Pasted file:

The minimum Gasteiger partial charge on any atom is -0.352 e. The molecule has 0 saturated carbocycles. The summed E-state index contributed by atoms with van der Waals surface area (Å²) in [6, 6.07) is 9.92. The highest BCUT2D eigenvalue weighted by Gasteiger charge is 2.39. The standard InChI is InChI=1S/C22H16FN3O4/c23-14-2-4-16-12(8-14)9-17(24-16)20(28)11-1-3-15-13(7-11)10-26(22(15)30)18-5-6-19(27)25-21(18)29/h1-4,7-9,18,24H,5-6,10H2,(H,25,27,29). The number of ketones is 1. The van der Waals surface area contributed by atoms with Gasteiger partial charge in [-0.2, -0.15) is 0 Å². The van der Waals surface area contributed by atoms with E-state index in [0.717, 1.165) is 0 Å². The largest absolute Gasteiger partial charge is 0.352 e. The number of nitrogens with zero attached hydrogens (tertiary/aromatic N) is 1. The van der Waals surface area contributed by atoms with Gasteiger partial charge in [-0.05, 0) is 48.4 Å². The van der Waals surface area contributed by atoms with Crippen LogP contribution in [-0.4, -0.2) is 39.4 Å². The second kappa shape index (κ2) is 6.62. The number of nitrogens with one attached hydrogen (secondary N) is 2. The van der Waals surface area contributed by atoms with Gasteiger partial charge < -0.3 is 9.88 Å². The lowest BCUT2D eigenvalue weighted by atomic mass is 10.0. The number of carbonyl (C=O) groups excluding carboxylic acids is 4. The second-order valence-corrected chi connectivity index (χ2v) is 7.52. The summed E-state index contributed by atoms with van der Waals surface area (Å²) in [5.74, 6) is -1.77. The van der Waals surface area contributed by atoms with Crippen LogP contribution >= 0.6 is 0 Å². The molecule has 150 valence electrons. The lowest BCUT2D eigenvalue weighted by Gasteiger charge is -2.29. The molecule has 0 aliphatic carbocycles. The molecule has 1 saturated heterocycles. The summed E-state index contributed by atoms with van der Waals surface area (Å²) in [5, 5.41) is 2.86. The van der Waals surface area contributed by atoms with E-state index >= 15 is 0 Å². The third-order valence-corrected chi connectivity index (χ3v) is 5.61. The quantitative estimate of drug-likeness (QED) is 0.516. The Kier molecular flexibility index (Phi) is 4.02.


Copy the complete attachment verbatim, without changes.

The minimum Gasteiger partial charge on any atom is -0.352 e. The molecule has 0 saturated carbocycles. The summed E-state index contributed by atoms with van der Waals surface area (Å²) in [6, 6.07) is 9.92. The highest BCUT2D eigenvalue weighted by Gasteiger charge is 2.39. The standard InChI is InChI=1S/C22H16FN3O4/c23-14-2-4-16-12(8-14)9-17(24-16)20(28)11-1-3-15-13(7-11)10-26(22(15)30)18-5-6-19(27)25-21(18)29/h1-4,7-9,18,24H,5-6,10H2,(H,25,27,29). The number of ketones is 1. The van der Waals surface area contributed by atoms with Gasteiger partial charge in [-0.2, -0.15) is 0 Å². The van der Waals surface area contributed by atoms with E-state index in [0.717, 1.165) is 0 Å². The largest absolute Gasteiger partial charge is 0.352 e. The number of nitrogens with zero attached hydrogens (tertiary/aromatic N) is 1. The van der Waals surface area contributed by atoms with Gasteiger partial charge in [-0.05, 0) is 48.4 Å². The van der Waals surface area contributed by atoms with Crippen LogP contribution in [-0.4, -0.2) is 39.4 Å². The second kappa shape index (κ2) is 6.62. The number of nitrogens with one attached hydrogen (secondary N) is 2. The van der Waals surface area contributed by atoms with Gasteiger partial charge < -0.3 is 9.88 Å². The lowest BCUT2D eigenvalue weighted by atomic mass is 10.0. The number of carbonyl (C=O) groups excluding carboxylic acids is 4. The second-order valence-corrected chi connectivity index (χ2v) is 7.52. The summed E-state index contributed by atoms with van der Waals surface area (Å²) in [5.74, 6) is -1.77. The van der Waals surface area contributed by atoms with Crippen LogP contribution >= 0.6 is 0 Å². The molecule has 150 valence electrons. The lowest BCUT2D eigenvalue weighted by Gasteiger charge is -2.29. The molecule has 0 aliphatic carbocycles. The molecule has 1 saturated heterocycles. The summed E-state index contributed by atoms with van der Waals surface area (Å²) in [5, 5.41) is 2.86. The van der Waals surface area contributed by atoms with E-state index >= 15 is 0 Å². The third-order valence-corrected chi connectivity index (χ3v) is 5.61. The quantitative estimate of drug-likeness (QED) is 0.516. The Kier molecular flexibility index (Phi) is 4.02.